Superoxide Radical Release into the Cytoplasm of Heart Cells by an NADH-Driven Oxygen Activator
It is now unequivocally accepted, mainly on the basis of indirect evidence1–4 that heart mitochondria (RHM) release small amounts of superoxide radicals as a physiological byproduct of respiration. The existence of this process indicates not only that the oxygen radical generator is able to establish an adequate redox couple with molecular oxygen but also its interaction with the physiological electron acceptor exhibits kinetic restraints, causing electron deviation from the normal pathway to oxygen at a nonphysiological site of the respiratory chain. In isolated, normally functioning mitochondria, the latter condition was found to be closely related to energy coupling since superoxide radical formation was only observed under conditions in which, due to a lack of ADP, mitochondria were hindered from ATP-synthesis (= state 4 conditions of respiration). Although such conditions are not likely to exist in highly active energy-consuming organs, there is convincing evidence that O 2 - formation occurs in the living heart2,3.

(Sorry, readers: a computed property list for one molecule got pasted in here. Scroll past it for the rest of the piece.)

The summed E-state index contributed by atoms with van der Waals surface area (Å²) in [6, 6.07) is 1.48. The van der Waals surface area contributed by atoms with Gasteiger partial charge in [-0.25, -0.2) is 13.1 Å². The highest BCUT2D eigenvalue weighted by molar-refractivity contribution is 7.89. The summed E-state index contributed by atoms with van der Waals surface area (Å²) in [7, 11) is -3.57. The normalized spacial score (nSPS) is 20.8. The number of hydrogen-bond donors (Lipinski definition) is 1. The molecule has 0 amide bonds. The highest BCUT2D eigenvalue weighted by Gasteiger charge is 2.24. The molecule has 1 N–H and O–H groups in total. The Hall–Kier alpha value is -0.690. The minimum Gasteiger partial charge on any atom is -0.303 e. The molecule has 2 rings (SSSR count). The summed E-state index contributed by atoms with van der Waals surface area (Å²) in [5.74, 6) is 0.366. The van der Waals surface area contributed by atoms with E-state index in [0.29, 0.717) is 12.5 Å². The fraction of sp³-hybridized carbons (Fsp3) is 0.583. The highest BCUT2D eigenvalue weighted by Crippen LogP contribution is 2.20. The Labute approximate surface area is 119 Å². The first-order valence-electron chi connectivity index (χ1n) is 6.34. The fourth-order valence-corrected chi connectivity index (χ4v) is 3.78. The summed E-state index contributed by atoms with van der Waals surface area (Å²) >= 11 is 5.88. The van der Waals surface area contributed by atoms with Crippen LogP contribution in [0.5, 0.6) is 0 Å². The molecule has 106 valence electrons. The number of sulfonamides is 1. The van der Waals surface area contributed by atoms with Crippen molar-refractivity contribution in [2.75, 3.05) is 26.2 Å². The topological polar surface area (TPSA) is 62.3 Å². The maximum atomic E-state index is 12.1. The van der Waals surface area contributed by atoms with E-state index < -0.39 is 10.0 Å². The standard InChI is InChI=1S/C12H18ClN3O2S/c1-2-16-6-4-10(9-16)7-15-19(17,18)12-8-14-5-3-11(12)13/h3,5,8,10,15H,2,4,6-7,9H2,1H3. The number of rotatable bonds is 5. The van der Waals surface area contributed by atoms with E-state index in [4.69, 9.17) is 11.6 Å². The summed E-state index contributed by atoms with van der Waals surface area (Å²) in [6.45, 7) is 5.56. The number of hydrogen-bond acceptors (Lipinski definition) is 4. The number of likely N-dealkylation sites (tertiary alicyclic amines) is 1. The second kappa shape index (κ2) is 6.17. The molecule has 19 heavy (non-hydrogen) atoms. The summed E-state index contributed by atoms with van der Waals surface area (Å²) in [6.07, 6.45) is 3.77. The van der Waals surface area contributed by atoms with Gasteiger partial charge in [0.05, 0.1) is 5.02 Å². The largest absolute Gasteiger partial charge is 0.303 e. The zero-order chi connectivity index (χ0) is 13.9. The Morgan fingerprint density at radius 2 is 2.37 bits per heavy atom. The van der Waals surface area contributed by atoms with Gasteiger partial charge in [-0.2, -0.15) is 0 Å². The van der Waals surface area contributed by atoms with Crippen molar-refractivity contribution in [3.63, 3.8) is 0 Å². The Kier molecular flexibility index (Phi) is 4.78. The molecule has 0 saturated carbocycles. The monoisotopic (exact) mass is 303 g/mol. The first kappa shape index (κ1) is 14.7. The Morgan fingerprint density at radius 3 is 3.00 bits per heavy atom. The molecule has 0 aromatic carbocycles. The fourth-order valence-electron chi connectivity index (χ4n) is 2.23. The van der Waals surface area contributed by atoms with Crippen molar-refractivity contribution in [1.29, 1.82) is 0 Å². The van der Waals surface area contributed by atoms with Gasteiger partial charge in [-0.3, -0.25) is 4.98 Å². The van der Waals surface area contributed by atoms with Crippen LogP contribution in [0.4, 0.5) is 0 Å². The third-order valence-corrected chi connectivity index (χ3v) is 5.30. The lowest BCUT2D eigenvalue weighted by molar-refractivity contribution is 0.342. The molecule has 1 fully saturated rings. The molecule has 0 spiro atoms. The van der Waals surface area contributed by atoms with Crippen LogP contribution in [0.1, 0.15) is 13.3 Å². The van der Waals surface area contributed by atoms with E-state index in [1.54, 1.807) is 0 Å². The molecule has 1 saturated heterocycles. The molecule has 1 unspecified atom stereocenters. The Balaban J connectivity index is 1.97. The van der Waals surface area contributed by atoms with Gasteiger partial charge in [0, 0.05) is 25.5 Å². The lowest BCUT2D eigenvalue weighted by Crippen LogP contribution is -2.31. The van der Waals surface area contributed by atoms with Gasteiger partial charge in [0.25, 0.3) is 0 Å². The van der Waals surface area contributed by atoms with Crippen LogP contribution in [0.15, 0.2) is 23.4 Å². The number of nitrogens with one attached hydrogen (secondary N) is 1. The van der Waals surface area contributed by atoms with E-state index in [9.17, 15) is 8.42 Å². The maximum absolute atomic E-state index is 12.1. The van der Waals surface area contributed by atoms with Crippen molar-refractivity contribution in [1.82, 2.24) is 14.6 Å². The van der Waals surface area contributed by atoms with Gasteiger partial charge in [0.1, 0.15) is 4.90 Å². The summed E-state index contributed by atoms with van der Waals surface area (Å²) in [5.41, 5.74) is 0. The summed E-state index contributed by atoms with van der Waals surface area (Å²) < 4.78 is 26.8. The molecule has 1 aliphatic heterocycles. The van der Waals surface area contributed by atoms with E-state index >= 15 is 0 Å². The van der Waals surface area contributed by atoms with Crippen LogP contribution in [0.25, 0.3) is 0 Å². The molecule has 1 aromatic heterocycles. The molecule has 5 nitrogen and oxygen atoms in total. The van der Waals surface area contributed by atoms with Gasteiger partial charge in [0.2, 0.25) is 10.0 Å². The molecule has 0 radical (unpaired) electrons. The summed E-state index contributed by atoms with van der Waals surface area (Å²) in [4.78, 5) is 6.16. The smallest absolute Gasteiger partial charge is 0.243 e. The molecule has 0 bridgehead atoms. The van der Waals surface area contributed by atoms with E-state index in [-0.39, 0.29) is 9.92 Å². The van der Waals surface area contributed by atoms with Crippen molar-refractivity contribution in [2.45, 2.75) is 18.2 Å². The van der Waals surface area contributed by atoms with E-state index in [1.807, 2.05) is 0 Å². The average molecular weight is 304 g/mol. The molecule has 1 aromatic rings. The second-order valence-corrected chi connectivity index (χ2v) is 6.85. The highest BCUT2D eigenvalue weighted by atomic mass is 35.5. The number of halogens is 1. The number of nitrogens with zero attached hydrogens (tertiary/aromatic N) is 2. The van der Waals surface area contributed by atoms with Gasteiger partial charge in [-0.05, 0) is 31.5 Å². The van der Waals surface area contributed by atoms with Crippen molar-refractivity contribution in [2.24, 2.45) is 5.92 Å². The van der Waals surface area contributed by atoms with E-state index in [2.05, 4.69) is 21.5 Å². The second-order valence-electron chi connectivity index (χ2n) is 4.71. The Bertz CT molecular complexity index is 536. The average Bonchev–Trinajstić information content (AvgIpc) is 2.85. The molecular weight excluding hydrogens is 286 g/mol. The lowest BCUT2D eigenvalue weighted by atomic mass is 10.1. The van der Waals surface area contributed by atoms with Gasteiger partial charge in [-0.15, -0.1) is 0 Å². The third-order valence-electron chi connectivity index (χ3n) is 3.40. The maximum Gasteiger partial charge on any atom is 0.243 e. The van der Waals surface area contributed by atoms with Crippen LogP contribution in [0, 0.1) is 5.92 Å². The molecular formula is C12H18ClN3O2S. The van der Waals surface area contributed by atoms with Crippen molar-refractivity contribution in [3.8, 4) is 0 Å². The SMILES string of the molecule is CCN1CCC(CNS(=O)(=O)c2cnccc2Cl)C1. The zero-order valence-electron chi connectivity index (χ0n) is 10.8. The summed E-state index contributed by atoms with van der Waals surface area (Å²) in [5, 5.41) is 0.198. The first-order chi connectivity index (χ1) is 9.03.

KeywordsHeart Mitochondrion Oxygen Radical Generator Cytosolic NADH Superoxide Radical Formation External NADH
Unable to display preview. Download preview PDF.
- 4.H. Nohl, The biochemical mechanism of the formation of reactive oxygen species in heart mitochondria, in: “Advances in Studies on Heart Metabolism”, B. M. Caldarera and P. Harris, eds, CLUEB, Bologna (1982).Google Scholar
- 6.H. Nohl, Identification of the site of adriamycin activation in the heart cell. Biochem. Pharmacol. in press (1988).Google Scholar
- 8.E. Bernt and H.ü. Bergmeyer, Anorganische Peroxide, in: “Methoden der enzyroatischen Analyse”, H.U. Bergmeyer, ed, Verlag Chemie, Weinheim (1974).Google Scholar